Some inside info on the current NASCAR Ford Engine

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Jan 7, 2015
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Western North Carolina
My Car
Multiple Mustangs!
Yesterday when I was searching for a carb spacer for my 351 I stopped in our local engine shop. He always has at least a dozen engines going on. Builds a lot for local dirt track racers.

He had new guy working for him. Now for the life of me I cannot remember the Ford team he worked on as engine builder but he was on one of the top teams.

He was telling me about the inside of the engines. There is a partition between each set of cylinders like isolating a cylinder on each side. He said it is metal with a gasket sealing to the block and welded into the pan. There is also a cover on the cam shaft so any oil from lifters and cam bearings does not go down on the crank. They pull a vacuum on the crankcase to keep all the oil pulled out so it can never slow the crank down. It is of course a dry sump system.

I know when we kart raced if you needed another .1 second you could drain all of your oil out and make your qualifying lap and gain a .1 sec. at least. You never ran but 1/2 the oil in the crankcase it did slow the engine down if full. Lots of resistance with the crank and rods beating into the oil.

He also said there are no flat gaskets in the engine except for the heads all others are now O-rings.

He is going to try to help me find a hot set of old NASCAR 351 heads for my 72 Q code vert track days car.

Another big gain on today's engine is large diameter cam journals so you can use a larger base circle cam. Everything just moves easier with larger lobes on the cam.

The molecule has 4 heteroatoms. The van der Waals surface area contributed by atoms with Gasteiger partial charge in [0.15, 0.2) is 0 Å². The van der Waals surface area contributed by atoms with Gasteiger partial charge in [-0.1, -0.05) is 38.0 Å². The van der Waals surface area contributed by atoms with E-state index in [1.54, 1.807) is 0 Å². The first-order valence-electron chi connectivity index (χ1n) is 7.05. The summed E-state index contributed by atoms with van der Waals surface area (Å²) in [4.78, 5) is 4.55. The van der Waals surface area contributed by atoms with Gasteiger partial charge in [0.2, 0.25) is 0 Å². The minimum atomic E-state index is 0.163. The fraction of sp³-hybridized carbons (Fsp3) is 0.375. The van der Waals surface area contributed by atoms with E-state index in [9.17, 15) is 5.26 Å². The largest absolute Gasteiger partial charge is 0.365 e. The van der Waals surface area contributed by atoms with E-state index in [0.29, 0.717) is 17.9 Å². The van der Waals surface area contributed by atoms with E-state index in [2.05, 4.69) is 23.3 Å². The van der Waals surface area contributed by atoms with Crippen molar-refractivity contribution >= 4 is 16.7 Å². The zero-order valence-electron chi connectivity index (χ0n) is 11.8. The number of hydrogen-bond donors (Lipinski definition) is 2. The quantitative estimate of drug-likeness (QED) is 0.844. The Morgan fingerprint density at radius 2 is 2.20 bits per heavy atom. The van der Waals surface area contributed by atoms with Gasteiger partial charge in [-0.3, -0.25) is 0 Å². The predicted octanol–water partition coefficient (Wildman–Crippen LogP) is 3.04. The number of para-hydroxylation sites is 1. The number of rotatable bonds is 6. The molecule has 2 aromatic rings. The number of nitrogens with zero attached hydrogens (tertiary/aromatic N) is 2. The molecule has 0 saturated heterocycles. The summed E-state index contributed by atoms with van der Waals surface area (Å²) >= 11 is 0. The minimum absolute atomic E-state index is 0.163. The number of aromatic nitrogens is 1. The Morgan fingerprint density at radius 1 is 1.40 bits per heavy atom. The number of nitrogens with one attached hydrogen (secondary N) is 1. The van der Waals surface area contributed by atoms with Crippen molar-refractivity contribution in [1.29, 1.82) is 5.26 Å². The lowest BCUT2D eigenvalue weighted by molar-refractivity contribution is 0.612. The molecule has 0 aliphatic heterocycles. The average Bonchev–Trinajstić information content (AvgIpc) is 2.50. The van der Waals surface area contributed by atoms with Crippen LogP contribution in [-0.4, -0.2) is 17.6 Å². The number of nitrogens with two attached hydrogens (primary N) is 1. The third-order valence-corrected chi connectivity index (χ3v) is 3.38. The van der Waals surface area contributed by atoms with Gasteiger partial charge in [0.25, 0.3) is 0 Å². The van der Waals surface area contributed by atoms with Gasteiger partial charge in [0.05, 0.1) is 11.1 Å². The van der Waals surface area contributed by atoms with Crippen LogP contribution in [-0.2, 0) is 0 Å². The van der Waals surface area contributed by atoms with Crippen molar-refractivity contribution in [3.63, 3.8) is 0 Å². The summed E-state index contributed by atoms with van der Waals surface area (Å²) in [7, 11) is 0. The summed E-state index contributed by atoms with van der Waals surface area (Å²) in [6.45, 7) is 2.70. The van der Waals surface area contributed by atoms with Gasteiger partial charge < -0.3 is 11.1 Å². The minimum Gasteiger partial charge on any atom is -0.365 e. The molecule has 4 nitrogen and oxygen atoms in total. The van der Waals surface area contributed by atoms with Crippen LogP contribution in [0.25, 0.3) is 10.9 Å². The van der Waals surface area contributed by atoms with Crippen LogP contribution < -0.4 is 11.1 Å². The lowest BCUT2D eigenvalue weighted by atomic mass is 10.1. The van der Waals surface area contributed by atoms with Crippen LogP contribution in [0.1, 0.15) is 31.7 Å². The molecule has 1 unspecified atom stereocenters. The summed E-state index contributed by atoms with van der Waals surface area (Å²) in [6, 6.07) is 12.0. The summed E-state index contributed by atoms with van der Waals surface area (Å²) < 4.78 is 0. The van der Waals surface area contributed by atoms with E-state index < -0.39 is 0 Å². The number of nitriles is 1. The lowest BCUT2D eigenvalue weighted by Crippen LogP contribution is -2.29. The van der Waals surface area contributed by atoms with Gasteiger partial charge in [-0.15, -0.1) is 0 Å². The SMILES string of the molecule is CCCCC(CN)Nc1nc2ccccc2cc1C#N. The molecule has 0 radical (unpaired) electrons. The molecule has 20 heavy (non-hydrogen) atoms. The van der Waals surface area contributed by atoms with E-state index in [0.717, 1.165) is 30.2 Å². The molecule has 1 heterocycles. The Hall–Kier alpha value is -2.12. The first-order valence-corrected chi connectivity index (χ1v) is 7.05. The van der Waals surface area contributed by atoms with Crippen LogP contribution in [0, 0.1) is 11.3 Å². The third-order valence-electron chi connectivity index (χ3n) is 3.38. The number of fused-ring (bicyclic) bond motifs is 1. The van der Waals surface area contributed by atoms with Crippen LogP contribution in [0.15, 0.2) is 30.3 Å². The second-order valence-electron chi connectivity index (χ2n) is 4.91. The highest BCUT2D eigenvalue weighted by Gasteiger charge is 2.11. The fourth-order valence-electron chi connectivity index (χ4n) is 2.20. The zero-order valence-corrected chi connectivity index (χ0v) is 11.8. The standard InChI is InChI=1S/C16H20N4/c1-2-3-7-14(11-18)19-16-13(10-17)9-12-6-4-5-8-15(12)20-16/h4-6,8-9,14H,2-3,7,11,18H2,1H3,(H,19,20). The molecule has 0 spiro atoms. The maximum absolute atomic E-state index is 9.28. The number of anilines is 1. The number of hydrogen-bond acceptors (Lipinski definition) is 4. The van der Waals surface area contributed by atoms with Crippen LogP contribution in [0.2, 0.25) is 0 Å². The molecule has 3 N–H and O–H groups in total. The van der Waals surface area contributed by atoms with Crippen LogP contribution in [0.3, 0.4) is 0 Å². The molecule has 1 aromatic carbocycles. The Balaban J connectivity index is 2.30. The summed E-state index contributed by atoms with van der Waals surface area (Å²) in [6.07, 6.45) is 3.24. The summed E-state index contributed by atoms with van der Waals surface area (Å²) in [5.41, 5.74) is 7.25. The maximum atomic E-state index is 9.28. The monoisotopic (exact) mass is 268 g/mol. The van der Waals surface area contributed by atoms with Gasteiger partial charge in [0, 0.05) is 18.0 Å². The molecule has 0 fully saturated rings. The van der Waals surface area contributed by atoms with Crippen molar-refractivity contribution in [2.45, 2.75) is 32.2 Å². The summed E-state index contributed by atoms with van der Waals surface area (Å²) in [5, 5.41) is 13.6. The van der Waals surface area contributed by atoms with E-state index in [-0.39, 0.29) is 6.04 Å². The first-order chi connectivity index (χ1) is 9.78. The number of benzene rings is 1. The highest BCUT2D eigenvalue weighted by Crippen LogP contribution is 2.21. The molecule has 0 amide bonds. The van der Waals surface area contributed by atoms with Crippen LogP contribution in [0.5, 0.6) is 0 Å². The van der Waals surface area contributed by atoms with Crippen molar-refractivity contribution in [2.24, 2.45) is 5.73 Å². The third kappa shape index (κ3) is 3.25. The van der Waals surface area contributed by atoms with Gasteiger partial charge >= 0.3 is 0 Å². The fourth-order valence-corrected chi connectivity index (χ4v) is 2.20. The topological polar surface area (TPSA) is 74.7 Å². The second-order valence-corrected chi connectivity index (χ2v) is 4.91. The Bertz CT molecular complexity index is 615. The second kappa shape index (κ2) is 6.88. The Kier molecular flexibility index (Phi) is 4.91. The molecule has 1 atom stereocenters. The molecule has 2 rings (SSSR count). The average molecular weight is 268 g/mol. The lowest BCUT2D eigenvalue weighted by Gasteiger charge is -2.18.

We also did that on the karts when racing. I got uncut cams from Briggs & Stratton and had a guy that would grind them with larger base circle. On that engine you could shorten the lifters which too weight out of the valve train and gained another 500 rpm.

All engines are the same just different sizes, lol.

I will quiz him on what they use to do to the Clevelands and how and if they altered the cooling system in the block. Going to see if he can get me into the Yates engine shop down near Charlotte.

They had a Chevy on the run in stand and were just finishing a 1964 Sunbeam Tiger 289 build. Not many of the Sunbeam Tigers came with 289 most were 260. He said the heads were small chamber like HiPo but did not have the spring cradles cast in the head. Harmonic balancer was also narrow not wide like the HiPo and had hydraulic cam.

There were flatheads sitting there and Toyota 4 cyl. they run on dirt against the 2.3 Ford.

He has a tiny little shop but is about the only one local that does much. Can bore, do heads, balance and assemble if you do not want to.

Good to know have someone I can go to local.